Home - The Official Formula 1 Website Skip to content

Newey on Red Bull's newfound title-winning confidence 09 Dec 2009

Adrian Newey (GBR) Red Bull Racing Chief Technical Officer.
Formula One World Championship, Rd 13, Italian Grand Prix, Practice Day, Monza, Italy, Friday, 11 September 2009 Adrian Newey (GBR) Red Bull Racing Chief Technical Officer.
Formula One World Championship, Rd 8, British Grand Prix, Race, Silverstone, England, Sunday, 21 June 2009 Sebastian Vettel (GER) Red Bull Racing RB5 in the second practice session 
Formula One World Championship, Rd 17, Abu Dhabi Grand Prix, Practice Day, Yas Marina Circuit, Abu Dhabi, UAE, Friday, 30 October 2009 Race winner Sebastian Vettel (GER) Red Bull Racing and Mark Webber (AUS) Red Bull Racing celebrate a 1-2 finish with the team.
Formula One World Championship, Rd 17, Abu Dhabi Grand Prix, Race, Yas Marina Circuit, Abu Dhabi, UAE, Sunday, 1 November 2009

Red Bull came so close to clinching the 2009 title that chief technical officer Adrian Newey could easily feel disappointed that they couldn’t quite wrestle the championship out of Brawn GP’s grasp. Newey, however, believes their ’09 performance has boosted the team’s confidence to such an extent that they are facing 2010 with a great deal of optimism.

“For me 2009 was a great year because, although we didn’t manage to win the championship, Red Bull Racing as a team matured to the point where we were able to win races and challenge for a championship,” said Newey in an interview with Red Bull’s press office.

"For the team to achieve that so early in its history has been very satisfying. It gives the team confidence now that they can go out and win races and field a very competitive car. How that affects our season next year remains to be seen but it has given a lot of people within the company confidence in their own ability.”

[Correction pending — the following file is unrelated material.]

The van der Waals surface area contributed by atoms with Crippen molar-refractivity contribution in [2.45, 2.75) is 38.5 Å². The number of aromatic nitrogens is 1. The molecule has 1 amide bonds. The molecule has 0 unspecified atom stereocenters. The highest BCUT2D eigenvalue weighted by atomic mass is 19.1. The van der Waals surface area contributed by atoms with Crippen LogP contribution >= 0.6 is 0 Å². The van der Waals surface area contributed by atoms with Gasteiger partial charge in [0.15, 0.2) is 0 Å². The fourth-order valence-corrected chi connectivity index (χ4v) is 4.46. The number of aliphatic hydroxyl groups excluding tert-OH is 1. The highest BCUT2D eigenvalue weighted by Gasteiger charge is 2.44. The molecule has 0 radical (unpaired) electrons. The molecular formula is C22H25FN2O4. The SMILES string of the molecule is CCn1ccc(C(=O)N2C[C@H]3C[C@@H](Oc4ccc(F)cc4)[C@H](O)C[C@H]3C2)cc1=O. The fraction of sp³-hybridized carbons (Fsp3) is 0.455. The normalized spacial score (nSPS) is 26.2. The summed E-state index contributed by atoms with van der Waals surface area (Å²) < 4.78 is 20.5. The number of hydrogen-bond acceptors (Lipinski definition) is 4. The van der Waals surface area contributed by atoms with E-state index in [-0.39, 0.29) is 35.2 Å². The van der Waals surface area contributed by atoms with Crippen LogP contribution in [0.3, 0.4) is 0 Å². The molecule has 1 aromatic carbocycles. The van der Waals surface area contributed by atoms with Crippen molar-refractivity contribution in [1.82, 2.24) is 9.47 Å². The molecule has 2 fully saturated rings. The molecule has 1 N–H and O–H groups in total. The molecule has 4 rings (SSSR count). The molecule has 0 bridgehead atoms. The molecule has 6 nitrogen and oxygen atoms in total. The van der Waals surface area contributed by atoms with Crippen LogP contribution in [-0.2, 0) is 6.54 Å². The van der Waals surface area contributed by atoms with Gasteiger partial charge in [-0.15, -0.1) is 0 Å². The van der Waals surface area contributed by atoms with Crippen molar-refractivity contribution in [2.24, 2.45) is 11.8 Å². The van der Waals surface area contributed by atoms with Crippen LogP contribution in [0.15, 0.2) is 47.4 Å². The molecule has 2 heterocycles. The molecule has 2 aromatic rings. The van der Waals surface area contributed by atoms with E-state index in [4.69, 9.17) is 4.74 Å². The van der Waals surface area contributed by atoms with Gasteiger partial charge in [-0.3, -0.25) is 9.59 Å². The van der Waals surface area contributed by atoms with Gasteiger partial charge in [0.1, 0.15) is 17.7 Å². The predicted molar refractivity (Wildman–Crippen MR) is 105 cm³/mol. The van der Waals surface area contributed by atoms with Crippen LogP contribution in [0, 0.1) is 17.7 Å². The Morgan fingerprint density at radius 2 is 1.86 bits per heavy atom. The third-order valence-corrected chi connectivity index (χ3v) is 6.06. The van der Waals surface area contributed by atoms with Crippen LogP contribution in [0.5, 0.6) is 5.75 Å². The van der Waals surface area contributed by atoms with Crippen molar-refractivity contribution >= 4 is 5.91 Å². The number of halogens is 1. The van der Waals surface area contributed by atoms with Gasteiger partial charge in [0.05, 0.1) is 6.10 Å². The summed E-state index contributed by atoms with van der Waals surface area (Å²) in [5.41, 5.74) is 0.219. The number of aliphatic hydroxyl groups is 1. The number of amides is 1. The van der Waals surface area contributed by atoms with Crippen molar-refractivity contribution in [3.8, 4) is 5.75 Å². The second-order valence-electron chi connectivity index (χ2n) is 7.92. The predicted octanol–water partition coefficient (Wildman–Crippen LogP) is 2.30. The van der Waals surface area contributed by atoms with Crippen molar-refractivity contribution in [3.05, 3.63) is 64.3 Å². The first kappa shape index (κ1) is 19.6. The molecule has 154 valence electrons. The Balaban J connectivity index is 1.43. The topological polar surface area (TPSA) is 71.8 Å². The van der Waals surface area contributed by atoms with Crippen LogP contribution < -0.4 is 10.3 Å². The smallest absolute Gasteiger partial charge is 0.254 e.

After penning winning cars for Williams, McLaren, Toro Rosso, and of course Red Bull, Newey’s own capabilities are well documented. But despite his achievements, the Briton remains just as eager for success as ever, especially when changes in the Formula One regulations call for an innovative approach to a car’s design.

“I enjoy regulation changes because it gives the opportunity to take a blue-sky approach,” he said. “I find regulations which have been for a long period of time, which was the position we got to at the end of 2008, are less interesting because it’s not then about new ideas or new understanding it’s about lots of tiny iterations and that really is a matter of resource rather than invention.”

But whilst the rule changes for 2009 were extensive, the regulation revisions for next year are much less wide-ranging. Even so, Newey has kept himself busy over the last few months developing and honing the RB5 to create its successor, the RB6.

“The main change in regulations for 2010 are much smaller than for 2009: the only ones of significance are the ban on re-fuelling and the smaller front tyre,” he added. “That’s meant we’ve gone for a much more evolutionary design route whereas the RB5 was a totally different car compared to its predecessor to satisfy a totally different set of regulations.”

So with newfound confidence inspired by their 2009 success, and a car that has developed from the race winning RB5, Red Bull already look in great shape to match - and maybe even better - their achievements this year. Newey, however, has been too long in the game to write off the team’s rivals just yet.

“It’s a new season and everything as usual is up for grabs - it may be that other people have made big strides over the winter and so how we all start the season remains to be seen," he concluded.